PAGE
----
If he is having bloody diarrhea, then I would ask the vet to do a rectal examination to make sure he doesn't have a bacterial infection. Bacterial infections tend to cause a higher fever and less lethargy than a parasite infection, so this would be the most likely diagnosis.

It would be good to do these tests to rule out any infections. I would also recommend keeping him on an antibiotic until the test results are back.

My kitty was diagnosed with diarrhea, but he actually had a urinary tract infection (not a bacterial infection in his blood or lungs). This is a typical kitty symptom that does not have a clear cut diagnosis, so his vet had to run a couple tests to find the infection. Sometimes, it is impossible to figure out what the cause is just from your pet's symptoms, so the vet has to use tests to identify the diagnosis.

I would also be doing tests on a stool sample, because it is sometimes hard to distinguish the symptoms of a parasite infection (which is what I suspect my cat may have) from a bacterial infection. If you test with a culture, then it will tell you if a parasite is in there and what kind of parasite it is.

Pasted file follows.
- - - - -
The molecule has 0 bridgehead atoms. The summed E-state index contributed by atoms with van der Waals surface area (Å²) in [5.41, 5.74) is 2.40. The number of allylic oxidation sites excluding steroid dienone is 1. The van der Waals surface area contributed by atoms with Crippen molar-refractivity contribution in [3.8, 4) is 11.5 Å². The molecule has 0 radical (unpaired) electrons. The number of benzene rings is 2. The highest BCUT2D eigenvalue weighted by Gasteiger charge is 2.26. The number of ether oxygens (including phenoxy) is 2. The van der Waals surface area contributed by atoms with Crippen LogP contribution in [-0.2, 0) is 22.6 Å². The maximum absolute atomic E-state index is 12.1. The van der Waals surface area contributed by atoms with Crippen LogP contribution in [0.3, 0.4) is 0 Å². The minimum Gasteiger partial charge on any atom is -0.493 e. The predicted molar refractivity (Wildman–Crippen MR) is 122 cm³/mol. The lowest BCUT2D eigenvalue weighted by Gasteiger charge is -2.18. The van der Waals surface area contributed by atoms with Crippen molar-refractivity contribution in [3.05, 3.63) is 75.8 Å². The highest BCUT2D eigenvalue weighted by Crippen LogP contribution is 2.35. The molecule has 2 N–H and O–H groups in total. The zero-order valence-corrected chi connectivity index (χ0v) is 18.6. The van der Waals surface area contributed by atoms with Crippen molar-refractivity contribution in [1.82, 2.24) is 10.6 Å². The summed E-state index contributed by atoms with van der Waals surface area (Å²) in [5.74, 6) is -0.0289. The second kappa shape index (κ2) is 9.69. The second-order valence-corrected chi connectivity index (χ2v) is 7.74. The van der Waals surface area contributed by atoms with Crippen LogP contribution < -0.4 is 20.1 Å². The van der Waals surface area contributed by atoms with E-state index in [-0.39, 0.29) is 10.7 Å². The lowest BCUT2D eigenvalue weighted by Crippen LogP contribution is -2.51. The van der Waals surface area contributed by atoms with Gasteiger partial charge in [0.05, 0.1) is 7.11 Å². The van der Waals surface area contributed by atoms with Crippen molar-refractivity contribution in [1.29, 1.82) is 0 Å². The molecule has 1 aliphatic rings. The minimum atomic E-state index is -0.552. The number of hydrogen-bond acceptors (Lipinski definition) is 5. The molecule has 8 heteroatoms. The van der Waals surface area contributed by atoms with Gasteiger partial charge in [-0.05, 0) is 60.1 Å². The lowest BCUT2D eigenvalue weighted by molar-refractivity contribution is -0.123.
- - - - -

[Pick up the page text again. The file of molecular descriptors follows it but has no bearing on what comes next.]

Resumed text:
Thanks for all the information and for sharing your story. I'm glad you're keeping your cat with the vet and going through some tests. I wouldn't be surprised if you find some infections! I hope your fur-baby is feeling better soon.


My boy was diagnosed with Leukemia at 1 year old, we had to put him down last August. He was only with us for about 2 years, but he is in all of our hearts.

When he first came to us he was so sick. His body was covered in itchy, red bumps all over his face, ears and legs. He was also not eating or drinking and losing weight. So he had to go to the Vet. They took a lot of blood and were concerned about his liver. He ended up getting tested for Leukemia. He had a few spots that were enlarged in his liver and lymph nodes. They went to his kidneys and blood, and it was negative for Leukemia.

It was a big blow to us and it was very hard to hear. I got some info from an owner of a cat with Leukemia and they went